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Trypanosoma (Megatrypanum) pestanai in Eurasian badgers (Meles meles) and Ixodidae ticks, Italy

Published online by Cambridge University Press:  05 July 2021

Giovanni Sgroi
Affiliation:
Department of Veterinary Medicine, University of Bari, 70010Valenzano, Italy
Roberta Iatta
Affiliation:
Department of Veterinary Medicine, University of Bari, 70010Valenzano, Italy
Riccardo Paolo Lia
Affiliation:
Department of Veterinary Medicine, University of Bari, 70010Valenzano, Italy
Maria Stefania Latrofa
Affiliation:
Department of Veterinary Medicine, University of Bari, 70010Valenzano, Italy
Rossella Samarelli
Affiliation:
Department of Veterinary Medicine, University of Bari, 70010Valenzano, Italy
Antonio Camarda
Affiliation:
Department of Veterinary Medicine, University of Bari, 70010Valenzano, Italy Osservatorio Faunistico Regionale della Puglia, 70020Bitetto, Italy
Domenico Otranto*
Affiliation:
Department of Veterinary Medicine, University of Bari, 70010Valenzano, Italy Faculty of Veterinary Sciences, Bu-Ali Sina University, Hamedan, Iran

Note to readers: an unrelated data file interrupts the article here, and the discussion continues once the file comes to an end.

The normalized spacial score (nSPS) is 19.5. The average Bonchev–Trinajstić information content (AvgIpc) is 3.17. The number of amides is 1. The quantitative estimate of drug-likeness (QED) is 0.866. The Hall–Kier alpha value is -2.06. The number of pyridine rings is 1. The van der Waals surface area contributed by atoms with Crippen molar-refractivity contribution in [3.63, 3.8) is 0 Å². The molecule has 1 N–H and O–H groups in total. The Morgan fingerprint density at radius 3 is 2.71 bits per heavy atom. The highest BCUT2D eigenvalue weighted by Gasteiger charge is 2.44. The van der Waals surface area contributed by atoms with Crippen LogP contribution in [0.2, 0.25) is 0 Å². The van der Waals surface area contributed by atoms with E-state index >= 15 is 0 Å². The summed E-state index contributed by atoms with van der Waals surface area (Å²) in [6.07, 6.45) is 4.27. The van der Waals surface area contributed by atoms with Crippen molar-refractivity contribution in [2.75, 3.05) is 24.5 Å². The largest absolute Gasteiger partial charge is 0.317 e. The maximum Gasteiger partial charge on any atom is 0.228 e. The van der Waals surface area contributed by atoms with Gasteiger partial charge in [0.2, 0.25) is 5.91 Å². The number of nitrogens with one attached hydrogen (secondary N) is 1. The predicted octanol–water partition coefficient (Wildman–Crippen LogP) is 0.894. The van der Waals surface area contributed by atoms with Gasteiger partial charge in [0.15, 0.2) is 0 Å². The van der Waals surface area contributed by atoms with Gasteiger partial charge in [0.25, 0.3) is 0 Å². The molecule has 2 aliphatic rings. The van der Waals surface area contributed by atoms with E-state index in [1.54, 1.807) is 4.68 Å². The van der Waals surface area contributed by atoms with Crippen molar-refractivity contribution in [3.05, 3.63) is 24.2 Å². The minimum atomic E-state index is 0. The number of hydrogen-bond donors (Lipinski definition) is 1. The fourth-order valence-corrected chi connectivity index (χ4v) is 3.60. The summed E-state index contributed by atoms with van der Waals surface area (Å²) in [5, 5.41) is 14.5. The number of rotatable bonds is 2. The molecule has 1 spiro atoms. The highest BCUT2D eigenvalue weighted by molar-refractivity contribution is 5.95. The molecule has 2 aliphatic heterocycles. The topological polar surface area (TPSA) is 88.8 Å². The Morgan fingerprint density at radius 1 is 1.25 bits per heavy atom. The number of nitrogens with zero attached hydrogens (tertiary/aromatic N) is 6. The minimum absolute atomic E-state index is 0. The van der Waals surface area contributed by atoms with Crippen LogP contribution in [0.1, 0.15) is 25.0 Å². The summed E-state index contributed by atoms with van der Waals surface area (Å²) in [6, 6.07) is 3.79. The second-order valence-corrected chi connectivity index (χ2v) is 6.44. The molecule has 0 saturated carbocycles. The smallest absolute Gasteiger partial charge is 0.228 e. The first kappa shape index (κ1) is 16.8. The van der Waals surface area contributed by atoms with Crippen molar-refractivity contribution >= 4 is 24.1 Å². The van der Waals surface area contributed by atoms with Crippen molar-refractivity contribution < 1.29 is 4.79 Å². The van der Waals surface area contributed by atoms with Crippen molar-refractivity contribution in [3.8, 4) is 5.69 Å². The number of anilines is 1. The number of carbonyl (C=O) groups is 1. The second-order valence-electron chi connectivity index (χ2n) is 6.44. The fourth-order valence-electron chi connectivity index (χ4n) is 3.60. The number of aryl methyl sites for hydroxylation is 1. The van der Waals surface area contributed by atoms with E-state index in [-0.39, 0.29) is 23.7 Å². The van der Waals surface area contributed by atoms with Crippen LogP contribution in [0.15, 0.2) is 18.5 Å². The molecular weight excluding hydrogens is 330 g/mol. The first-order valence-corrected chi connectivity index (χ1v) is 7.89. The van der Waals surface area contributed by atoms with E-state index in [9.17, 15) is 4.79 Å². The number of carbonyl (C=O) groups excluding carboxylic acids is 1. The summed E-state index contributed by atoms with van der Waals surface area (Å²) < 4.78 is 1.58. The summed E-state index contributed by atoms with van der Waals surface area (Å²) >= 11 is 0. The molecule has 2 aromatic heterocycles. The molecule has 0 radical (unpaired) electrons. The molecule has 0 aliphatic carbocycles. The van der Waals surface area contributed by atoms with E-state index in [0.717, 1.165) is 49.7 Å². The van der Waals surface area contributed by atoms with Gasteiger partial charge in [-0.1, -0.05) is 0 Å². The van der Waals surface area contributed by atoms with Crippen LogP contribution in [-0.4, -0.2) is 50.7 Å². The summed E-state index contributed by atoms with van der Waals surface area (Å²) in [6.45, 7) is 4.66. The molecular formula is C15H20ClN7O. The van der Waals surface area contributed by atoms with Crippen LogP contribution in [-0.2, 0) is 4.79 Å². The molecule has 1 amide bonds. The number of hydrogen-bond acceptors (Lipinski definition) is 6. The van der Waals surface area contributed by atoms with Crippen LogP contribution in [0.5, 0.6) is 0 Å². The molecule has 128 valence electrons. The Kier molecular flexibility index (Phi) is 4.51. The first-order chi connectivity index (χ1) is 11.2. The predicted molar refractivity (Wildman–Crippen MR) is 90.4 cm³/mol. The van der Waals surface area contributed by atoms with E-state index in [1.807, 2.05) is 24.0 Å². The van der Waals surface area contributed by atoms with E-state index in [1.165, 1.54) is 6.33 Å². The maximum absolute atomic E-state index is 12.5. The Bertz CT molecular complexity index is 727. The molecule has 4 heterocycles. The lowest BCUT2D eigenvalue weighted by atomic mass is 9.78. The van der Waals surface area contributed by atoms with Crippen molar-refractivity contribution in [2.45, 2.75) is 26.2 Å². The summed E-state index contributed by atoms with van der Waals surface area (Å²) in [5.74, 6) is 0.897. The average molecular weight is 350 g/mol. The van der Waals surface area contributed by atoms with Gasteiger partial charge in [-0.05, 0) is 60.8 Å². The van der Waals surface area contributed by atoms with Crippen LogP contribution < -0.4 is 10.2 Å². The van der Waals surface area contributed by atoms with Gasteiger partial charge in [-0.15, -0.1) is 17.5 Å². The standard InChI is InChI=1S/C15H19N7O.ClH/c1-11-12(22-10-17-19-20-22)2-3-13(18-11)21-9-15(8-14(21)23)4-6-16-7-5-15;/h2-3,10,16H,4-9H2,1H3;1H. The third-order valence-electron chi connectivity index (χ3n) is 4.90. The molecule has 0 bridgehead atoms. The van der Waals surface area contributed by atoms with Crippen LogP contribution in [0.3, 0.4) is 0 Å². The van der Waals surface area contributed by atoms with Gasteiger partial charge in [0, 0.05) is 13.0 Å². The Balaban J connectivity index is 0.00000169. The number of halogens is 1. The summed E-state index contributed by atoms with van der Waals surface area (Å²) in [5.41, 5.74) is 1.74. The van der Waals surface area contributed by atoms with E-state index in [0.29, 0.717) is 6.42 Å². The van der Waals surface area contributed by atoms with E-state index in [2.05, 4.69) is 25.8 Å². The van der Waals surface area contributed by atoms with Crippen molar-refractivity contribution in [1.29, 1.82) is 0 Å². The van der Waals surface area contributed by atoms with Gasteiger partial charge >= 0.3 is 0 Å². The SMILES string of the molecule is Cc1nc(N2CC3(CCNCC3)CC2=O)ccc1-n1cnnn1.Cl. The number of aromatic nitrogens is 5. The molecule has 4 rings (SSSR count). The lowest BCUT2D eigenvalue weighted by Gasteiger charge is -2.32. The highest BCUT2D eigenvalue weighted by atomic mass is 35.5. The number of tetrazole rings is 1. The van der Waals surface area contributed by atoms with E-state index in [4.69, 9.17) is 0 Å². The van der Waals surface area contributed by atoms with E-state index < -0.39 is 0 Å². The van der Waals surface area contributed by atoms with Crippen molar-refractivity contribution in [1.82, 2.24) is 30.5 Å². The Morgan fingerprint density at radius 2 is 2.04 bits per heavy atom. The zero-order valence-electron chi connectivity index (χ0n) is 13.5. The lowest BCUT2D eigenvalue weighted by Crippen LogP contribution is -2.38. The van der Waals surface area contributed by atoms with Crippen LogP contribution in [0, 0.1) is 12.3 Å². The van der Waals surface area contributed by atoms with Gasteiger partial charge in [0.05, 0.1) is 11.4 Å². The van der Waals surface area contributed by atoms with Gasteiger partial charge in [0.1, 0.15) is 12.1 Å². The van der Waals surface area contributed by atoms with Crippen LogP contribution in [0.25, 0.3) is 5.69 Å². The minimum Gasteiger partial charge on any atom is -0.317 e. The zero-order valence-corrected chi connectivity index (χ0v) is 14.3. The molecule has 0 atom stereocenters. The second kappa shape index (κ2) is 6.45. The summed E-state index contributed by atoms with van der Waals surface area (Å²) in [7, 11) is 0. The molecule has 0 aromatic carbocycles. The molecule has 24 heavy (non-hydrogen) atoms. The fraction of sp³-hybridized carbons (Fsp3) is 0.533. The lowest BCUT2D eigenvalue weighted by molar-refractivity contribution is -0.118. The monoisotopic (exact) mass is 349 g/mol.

*
Author for correspondence: Domenico Otranto, E-mail: domenico.otranto@uniba.it

Abstract

Trypanosomes are haemoflagellate protozoa transmitted by blood-feeding arthropods causing infections in a wide range of mammals, including humans. Adult badgers (Meles meles, n = 2), displaying severe paralysis, ataxia and severe ectoparasite infestation, were rescued from a peri-urban area of Bari (southern Italy). Blood samples and ectoparasites were screened for Trypanosoma spp. by the combined PCR/sequencing approach, targeting a fragment of 18S rRNA gene. Smears of haemolymph, guts and salivary glands of the alive ticks were microscopically observed. No haematological alterations, except thrombocytopenia, were found. Trypomastigotes and epimastigotes were observed in the blood smears of both badgers and Trypanosoma pestanai was molecularly identified. Out of 33 ticks (i.e. n = 31 Ixodes canisuga, n = 2 Ixodes ricinus) and two fleas (Ctenocephalides felis), 11 specimens (n = 5 I. canisuga engorged nymphs, n = 4 engorged females and n = 2 I. ricinus engorged females) tested positive only for T. pestanai DNA. All smears from ticks were negative. The present study firstly revealed T. pestanai in Ixodidae and badgers from Italy, demonstrating the occurrence of the protozoan on the peninsula. Further studies are needed to clarify the occurrence of the only known vector of this parasite, Paraceras melis flea, as well as other putative arthropods involved in the transmission of T. pestanai.

Type
Research Article
Copyright
Copyright © The Author(s), 2021. Published by Cambridge University Press

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